Furthermore, I propose to call the combination of the spatial and the encyclopedic affordances "abstract spatial", and relate this combination to the field of information visualization (Murray handles this within the spatial affordance). I am also a little bit unhappy with the assignment of visual design to the spatial affordance – at least, I have a different understanding of the term "visual design." I therefore suggest using the term "visualization". Note that I propose to assign the combination of the procedural and participatory affordances to the field of interaction design.

Admittedly, I have no idea what combining the procedural and the spatial affordance would mean ("intelligent" maps?). There are two more combinations of affordances possible, but they are harder to visualize in Murray's and my version of the grid: procedural combined with encyclopedic (hypertext?), and participatory combined with spatial (adventure games?).

Finally, I would like to point out that Murray's visualization seems very appropriate for the purposes she proposes for the grid, particularly because the squares make it easy to enter text (see Table 2 for illustration).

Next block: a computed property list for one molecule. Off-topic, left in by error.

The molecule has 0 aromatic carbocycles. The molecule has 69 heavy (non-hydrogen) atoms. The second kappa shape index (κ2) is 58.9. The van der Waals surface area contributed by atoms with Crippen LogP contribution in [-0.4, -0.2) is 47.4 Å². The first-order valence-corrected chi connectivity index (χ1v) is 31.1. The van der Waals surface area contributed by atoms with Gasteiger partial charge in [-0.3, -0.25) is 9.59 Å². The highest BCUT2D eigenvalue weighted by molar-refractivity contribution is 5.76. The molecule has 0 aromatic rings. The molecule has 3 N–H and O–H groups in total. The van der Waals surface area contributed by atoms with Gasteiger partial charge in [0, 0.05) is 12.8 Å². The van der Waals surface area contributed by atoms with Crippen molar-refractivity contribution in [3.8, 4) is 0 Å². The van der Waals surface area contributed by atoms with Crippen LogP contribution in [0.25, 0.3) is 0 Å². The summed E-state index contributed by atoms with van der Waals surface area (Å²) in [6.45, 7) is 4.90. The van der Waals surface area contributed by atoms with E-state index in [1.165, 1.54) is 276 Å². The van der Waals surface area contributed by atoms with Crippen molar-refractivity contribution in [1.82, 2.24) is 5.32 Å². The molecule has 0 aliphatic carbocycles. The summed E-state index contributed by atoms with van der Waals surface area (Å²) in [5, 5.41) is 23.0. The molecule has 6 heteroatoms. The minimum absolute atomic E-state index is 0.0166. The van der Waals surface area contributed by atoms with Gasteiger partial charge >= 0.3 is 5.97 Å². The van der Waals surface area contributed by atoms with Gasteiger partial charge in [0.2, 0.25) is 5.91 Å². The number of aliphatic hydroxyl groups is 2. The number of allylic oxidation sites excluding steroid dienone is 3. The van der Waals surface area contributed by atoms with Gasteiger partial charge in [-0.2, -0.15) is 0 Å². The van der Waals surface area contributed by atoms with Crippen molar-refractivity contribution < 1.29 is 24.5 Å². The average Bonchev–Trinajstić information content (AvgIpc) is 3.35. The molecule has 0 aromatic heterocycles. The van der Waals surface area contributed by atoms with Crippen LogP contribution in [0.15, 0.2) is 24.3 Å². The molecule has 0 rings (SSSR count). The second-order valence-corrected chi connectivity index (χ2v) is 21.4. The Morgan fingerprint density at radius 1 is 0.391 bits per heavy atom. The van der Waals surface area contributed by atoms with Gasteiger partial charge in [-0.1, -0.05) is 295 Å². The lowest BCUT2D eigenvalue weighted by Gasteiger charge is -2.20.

Final Remark

I was tempted to investigate, whether four is the correct number of affordances and whether the affordances and labels Murray chose are the right ones, but – not very surprisingly – I was not able to come up quickly with a viable alternative proposal. After all, Murray describes her framework as a design practice, not as a taxonomy or research approach. Top priority in a design practice is that its elements are useful in the designers' daily work; an overlap or arbitrariness in the terms it uses is not so important.



To sum up, the framework Murray outlines in her book Inventing the Medium, is based on the digital medium and its four affordances – in other words, its procedural, participatory, encyclopedic, and spatial properties. The common design vocabulary and conventions are provided by the contributing disciplines computer science, visualization, information science, and human-computer interaction. Finally, assembling the affordances in a grid provides a design space and a method for exploiting and maximizing the affordances of digital artifacts.

For more information about Murray's framework, read my review (in progress) of the book and the book itself.



  • Janet H. Murray (2012). Inventing the Medium – Principles of Interaction Design as a Cultural Practice. The MIT Press • ISBN-10: 0-262-01614-1, ISBN-13: 978-0-262-01614-8 • Review